al jazeera english’ program “witness” has been running some great short documentaries over the past few weeks, some old, some new, that help to tell many stories about gaza before the latest onslaught of aggression from israeli terrorists. here is one of those documentaries. broken dreams of gaza is a film shot between 2005-2009 by miriam shahin and focuses on a variety of different palestinians in gaza, including a female rowing team.
but in gaza it is not just dreams that have been broken. israeli terrorists work very hard to break people, too, as when they torture palestinian political prisoners:
This morning seven Israeli human rights organizations appealed to the Military Judge Advocate General, Brigadier General Avichai Mandelblit, and to Attorney General Meni Mazuz concerning the appalling conditions in which Palestinians arrested during the fighting in Gaza were held, and the humiliating and inhuman treatment to which they were subjected from the time of their arrest until their transfer to the custody of the Israel Prison Service.
The complaint, written by Attorneys Bana Shoughry-Badarne, from the Public Committee Against Torture in Israel, Lila Margalit, from the Association for Civil Rights in Israel and Abeer Jubran-Dakuar, from Hamoked: Center for the Defence of the Individual, was submitted on behalf of those organizations and on behalf of Physicians for Human Rights – Israel, B’Tselem, Yesh Din and Adalah. It is based on statements collected from detainees by lawyers from the Public Committee Against Torture in Israel, as well as on testimony given to Hamoked: the Center for the Defense of the Individual.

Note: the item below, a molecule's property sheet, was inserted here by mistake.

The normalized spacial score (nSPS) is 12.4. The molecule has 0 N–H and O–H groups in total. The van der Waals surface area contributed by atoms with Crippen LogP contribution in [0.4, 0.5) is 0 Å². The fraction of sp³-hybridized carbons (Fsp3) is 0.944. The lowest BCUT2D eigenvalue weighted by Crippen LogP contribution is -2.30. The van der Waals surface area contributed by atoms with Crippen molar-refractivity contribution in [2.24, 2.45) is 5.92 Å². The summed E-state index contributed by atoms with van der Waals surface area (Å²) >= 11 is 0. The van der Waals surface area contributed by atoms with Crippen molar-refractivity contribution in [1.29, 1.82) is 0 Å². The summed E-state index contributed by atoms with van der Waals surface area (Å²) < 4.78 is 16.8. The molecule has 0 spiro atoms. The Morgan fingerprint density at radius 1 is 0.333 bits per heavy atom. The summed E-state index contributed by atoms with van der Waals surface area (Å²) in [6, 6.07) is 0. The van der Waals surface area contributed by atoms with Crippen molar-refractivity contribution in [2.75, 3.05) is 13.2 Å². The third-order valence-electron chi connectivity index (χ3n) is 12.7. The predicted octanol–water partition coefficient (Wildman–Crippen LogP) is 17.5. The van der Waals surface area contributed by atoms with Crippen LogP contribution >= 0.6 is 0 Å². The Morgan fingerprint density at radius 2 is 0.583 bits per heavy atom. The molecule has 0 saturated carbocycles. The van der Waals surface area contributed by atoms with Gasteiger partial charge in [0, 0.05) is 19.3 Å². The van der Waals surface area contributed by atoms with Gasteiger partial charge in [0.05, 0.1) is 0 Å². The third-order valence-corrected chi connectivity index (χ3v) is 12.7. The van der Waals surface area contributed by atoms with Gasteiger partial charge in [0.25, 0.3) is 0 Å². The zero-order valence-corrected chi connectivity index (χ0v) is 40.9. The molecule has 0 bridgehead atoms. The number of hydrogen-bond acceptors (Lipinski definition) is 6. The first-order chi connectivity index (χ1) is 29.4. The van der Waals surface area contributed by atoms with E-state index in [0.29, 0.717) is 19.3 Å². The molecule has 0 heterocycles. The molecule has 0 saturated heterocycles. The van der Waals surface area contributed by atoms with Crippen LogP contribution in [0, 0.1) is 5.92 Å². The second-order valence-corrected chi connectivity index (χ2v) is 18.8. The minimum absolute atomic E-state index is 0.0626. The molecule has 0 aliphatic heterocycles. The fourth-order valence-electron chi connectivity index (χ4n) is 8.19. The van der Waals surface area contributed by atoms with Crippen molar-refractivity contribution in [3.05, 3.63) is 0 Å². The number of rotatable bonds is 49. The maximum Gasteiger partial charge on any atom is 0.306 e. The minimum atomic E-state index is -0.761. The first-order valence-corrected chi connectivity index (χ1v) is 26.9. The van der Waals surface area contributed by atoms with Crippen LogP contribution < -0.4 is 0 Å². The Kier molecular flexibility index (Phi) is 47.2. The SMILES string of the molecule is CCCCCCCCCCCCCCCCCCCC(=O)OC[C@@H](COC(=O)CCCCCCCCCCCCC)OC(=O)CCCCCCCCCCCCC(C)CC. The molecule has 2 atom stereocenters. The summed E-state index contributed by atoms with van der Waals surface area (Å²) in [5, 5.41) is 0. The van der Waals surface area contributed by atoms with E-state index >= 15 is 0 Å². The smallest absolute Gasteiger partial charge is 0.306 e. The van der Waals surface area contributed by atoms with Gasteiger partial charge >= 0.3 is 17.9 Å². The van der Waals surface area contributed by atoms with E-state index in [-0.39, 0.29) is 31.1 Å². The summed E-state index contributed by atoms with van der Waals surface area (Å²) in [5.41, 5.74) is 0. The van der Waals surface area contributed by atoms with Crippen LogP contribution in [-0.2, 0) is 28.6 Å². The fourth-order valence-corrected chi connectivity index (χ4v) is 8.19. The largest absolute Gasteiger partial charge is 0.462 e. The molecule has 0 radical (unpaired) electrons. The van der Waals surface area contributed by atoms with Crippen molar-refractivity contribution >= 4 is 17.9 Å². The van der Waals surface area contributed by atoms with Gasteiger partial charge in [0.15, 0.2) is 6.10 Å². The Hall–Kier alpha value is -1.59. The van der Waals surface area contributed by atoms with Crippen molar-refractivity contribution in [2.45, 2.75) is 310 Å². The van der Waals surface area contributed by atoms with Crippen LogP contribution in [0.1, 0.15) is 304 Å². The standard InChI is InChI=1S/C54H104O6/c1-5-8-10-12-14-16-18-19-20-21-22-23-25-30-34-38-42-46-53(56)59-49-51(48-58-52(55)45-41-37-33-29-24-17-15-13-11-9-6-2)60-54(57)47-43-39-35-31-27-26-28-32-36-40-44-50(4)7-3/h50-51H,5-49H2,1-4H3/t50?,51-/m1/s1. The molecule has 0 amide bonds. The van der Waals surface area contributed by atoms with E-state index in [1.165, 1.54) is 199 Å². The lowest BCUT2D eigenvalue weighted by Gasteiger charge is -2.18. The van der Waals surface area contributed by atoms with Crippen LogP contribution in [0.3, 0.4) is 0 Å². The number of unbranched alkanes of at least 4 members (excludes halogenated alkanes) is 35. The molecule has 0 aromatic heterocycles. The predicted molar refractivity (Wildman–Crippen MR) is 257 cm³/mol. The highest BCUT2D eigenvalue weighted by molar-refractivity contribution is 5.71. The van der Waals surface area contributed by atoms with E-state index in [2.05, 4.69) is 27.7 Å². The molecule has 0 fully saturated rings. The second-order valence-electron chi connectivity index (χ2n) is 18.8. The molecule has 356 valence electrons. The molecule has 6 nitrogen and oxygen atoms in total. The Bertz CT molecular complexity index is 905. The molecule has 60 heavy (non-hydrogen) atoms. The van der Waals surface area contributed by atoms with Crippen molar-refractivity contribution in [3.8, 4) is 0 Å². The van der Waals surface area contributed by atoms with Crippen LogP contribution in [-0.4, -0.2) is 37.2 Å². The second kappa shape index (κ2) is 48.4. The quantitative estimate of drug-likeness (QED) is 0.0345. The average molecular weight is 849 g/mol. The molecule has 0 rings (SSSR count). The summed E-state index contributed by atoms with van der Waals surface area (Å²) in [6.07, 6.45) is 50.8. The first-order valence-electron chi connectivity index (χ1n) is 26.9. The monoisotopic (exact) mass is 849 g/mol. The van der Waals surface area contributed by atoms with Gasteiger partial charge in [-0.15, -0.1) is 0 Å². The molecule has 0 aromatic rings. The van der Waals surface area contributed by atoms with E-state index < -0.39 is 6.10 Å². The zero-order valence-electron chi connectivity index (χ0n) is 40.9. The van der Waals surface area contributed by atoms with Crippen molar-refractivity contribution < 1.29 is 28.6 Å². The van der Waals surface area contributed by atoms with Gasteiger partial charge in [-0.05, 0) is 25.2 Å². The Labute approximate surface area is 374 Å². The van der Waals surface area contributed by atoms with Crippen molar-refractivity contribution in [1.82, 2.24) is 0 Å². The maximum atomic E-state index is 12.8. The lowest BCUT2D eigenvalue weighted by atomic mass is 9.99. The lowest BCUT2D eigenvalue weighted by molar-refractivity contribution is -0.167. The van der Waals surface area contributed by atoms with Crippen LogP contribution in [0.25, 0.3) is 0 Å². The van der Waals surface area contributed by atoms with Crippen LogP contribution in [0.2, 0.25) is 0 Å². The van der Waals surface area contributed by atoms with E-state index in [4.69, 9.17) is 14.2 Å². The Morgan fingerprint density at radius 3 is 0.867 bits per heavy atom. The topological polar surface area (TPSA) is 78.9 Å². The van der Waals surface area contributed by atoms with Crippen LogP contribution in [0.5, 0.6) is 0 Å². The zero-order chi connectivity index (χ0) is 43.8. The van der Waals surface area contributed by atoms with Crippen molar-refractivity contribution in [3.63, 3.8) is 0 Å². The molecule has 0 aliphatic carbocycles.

The evidence described in the letter provides a shocking portrayal of the harsh, inhuman and degrading conditions in which Palestinian prisoners were held during the initial days of their incarceration. The reports indicate, among other things, that many detainees — minors as well as adults — were held for many hours — sometimes for days — in pits dug in the ground, exposed to bitter cold and harsh weather, handcuffed and blindfolded. These pits lacked basic sanitary facilities which would have allowed the detainees appropriate toilet facilities, while food and shelter, when provided, were limited, and the detainees went hungry. More seriously, some of the detainees were held near tanks and in combat areas, in gross violation of international humanitarian law which prohibits holding prisoners and captives in areas exposed to danger.
or the continued assault on gaza that is raising the toll of the dead and wounded palestinians:
Witnesses said that the strike was aimed at two An-Nasser Brigades gunmen who were on a motorcycle in front of the Nasser Hospital. Eight young students were injured and were taken inside the hospital for treatment. Medics said some of the eight are seriously injured, and others moderately. The Israeli military has not yet confirmed the report.
The attacks, along with an overnight airstrike, are the most severe Israeli actions in Gaza since a unilateral ceasefire was declared nearly two weeks ago.
Also on Thursday a Health Ministry official said that the corpse of a woman from the Abu Sultan family returned from Egypt after doctors failed to save her life. Muawiya Hassanein, the director of Ambulance and Emergency services in the Palestinian Health Ministry said that the overall death toll from Israel’s war on Gaza has climbed to 1,355.
and it is not just people, but animals too, animals that are part of palestinians’ livelihood in gaza as sameh habeeb reports: